A penetration test, when carried out by outside experts, is the best way to establish how vulnerable your network is from a malicious hacker attack.
But while thorough, third-party penetration testing can be expensive and is effectively out of date as soon as you make changes to your infrastructure or as new vulnerabilities that affect it are discovered.
One way to sidestep both of these problems is to carry out your own network penetration tests. In this article, we’ll discuss both how to do your own security testing and conduct internal penetration testing, and how to find the best third-party service should you choose to hire an outside pen tester.
Penetration testing, also called vulnerability assessment and testing or “pen testing” for short, is a simulated attack on your organization’s network to assess security and determine its vulnerabilities. These white hat attacks are designed to do the following:
- Identify network security issues and other vulnerabilities
- Identify policy compliancefailures
- Improve employee awareness of proper security practices
- Assess an organization’s effectiveness in responding to an attack.
Penetration testing: the DIY basics in 7 steps
Think of internal penetration tests as walking around your house and making sure you haven’t left any windows open before you go out. It’s a sensible precaution that costs almost nothing. Here we share a 7-step penetration testing methodology that should prove useful for many organizations.
1Network enumeration and mapping
This first step often involves port scanning to work out the topology of a network, and to establish which computers are connected to it and the operating system and services they are offering. Perhaps the most popular tool for carrying out this task is the open source Nmap, sometimes accessed through the Zenmap GUI.
This involves contacting the machines on the network and extracting information from them such as the applications they are running. Reconnaissance can also involve Googling for information about the organization being tested, for example, to find out the names of IT staff and executives. This kind of information can be useful for social engineering and phishing exercises (see Step 7 below). Social media accounts for such people can also reveal information such as pet names, which are often used in passwords.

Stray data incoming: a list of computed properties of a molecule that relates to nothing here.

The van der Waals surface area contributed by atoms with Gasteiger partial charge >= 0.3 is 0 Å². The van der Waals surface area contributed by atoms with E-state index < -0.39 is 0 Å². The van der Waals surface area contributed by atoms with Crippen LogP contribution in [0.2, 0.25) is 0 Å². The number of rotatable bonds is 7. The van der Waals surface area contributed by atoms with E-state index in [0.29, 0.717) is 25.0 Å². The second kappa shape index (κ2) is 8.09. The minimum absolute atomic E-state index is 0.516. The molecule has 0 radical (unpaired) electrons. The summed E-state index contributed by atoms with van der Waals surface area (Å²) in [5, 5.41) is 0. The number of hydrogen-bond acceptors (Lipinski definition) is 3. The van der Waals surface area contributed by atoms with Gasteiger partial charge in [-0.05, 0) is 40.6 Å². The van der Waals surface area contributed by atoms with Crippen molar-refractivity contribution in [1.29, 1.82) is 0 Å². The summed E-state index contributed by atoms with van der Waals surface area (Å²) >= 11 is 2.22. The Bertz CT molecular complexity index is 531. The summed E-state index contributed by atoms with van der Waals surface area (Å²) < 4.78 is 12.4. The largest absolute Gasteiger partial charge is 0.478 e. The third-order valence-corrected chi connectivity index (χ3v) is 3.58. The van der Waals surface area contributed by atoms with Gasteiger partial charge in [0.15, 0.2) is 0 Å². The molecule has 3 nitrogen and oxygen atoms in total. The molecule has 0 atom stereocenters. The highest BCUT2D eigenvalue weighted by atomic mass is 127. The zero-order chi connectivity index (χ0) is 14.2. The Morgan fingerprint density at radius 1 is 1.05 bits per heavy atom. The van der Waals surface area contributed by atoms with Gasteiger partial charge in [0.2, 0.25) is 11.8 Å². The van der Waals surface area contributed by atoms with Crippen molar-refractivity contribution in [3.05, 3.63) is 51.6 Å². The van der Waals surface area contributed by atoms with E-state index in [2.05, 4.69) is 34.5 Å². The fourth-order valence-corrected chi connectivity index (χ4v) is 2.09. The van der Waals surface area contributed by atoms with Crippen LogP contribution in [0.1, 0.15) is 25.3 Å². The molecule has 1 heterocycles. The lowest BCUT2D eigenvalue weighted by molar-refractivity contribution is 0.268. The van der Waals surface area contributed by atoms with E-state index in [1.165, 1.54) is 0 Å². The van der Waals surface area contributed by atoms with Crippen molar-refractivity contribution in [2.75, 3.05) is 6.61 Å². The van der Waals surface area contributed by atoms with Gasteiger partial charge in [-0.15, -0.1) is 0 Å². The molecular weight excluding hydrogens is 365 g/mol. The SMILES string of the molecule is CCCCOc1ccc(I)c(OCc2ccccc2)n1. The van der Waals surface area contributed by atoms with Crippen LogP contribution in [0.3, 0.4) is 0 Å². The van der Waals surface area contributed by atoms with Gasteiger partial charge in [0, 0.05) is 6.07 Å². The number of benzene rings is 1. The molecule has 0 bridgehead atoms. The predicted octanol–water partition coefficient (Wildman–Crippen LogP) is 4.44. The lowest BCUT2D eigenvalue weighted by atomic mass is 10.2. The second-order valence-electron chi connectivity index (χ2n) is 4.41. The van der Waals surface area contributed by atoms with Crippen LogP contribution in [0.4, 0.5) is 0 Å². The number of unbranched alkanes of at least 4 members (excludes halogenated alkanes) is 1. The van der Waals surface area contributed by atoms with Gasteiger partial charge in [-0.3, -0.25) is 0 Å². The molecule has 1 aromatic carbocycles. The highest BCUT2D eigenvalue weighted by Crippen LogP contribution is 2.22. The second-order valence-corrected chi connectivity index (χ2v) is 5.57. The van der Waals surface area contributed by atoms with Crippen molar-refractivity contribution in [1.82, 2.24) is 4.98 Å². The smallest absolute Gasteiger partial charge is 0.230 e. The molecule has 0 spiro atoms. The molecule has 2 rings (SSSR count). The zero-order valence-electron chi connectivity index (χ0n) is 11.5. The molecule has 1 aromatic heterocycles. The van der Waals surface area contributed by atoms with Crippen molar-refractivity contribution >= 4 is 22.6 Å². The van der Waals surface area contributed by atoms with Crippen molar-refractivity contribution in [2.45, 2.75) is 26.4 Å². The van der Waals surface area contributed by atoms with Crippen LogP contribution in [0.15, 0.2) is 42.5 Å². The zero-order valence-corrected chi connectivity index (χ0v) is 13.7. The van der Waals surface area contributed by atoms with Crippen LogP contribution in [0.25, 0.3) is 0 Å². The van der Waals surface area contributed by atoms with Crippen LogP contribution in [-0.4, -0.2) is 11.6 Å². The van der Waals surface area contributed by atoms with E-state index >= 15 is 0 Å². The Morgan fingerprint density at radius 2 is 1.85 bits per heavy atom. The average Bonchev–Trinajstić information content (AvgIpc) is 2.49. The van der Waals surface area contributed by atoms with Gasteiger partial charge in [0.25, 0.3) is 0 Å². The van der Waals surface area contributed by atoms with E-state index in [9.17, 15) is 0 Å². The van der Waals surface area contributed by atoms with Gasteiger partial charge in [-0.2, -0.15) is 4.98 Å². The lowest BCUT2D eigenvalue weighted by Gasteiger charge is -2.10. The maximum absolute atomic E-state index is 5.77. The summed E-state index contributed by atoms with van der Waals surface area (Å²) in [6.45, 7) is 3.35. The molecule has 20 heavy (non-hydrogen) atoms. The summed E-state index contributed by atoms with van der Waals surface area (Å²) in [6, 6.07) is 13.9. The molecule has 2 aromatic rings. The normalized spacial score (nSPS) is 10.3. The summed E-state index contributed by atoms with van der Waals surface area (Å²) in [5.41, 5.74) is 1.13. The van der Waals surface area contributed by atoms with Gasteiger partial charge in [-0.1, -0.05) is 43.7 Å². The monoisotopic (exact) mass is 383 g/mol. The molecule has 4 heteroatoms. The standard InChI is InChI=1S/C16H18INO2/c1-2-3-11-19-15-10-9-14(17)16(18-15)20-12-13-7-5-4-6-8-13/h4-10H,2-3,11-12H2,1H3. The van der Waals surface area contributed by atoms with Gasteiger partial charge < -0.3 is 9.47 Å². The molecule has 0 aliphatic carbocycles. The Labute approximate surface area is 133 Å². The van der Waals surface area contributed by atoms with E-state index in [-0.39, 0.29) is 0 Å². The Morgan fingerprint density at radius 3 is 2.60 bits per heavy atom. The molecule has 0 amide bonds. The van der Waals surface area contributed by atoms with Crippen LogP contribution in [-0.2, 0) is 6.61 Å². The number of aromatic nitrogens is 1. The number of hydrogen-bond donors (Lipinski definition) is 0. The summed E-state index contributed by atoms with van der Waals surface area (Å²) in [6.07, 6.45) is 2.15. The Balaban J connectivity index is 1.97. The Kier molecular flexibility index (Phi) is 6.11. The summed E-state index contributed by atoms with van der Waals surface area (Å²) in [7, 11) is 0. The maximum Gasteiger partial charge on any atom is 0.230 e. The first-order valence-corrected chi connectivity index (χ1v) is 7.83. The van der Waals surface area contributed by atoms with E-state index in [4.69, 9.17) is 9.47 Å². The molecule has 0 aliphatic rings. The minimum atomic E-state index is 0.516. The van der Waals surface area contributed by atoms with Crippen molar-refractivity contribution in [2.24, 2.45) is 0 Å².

3 Network sniffing
Network sniffing is used to examine traffic flowing over the network and to search for unencrypted data including passwords or VoIP traffic. The de-facto standard for network sniffing is Wireshark, another open source tool.
4 Vulnerability scanning
A vulnerability scan can reveal whether any machines have insecure versions of software or other known vulnerabilities that can be exploited, or whether any wireless access points are open or have weak passwords. A popular open source vulnerability tool is OpenVAS. Other more specialist scanners can also be directed at web servers to look for vulnerabilities such as cross-site scripting (XSS) errors.
Open source scans can be enhanced by proprietary vulnerability scanners that can alert you to vulnerable applications that could be exploited. These include:
- Nessus Professional
- Rapid7 Nexpose
- Qualys FreeScan
5 Exploit launching
This stage of penetration testing attempts to exploit any known vulnerabilities to gain control of a system. It’s important to remember that although a vulnerability scan may reveal a vulnerability, not all vulnerabilities can be successfully exploited or necessarily lead to a serious breach. An exploitation framework like Metasploit contains a database of ready-made exploits that it can match to vulnerabilities, as well as tools for creating and launching your own exploits.
Many security systems are aware of and will detect Metasploit exploits, but it is important to note that a real hacker might tailor their own exploits, so don’t be tempted to believe that your infrastructure is safe just because your security systems prevent a Metasploit exploit from working.
6 Further exploitation
Once a single vulnerable system is compromised, you can leverage this to penetrate the network further. For example, if it is possible to access a server’s password file, a password cracking tool may then yield valuable passwords. Using the knowledge gained from the reconnaissance phase, these passwords can then be used to compromise more systems and access more data.
Password cracking tools include the offline John the Ripper, for processing password files that are exfiltrated from the network you are testing, or the online open source tool Hydra, a parallelized login brute forcer which can attempt to log in to services such as ftp by trying multiple login/password combinations in a very short space of time.
7 Phishing and social engineering
No penetration test is complete without seeing what access is possible by tricking employees. That means sending out phishing emails or simply phoning them up to try to entice them to reveal login details or other confidential information.
Penetration testing tools, training and Linux distros
No penetration testing tutorial would be complete without a guide to useful pen testing tools. To carry out a penetration test manually you’ll need a number of tools including the ones mentioned above. The best way to access all the tools you need in one place is to download an open source Linux security distribution. Recommended distros include:
- Kali Linux
- Samurai Web Testing Framework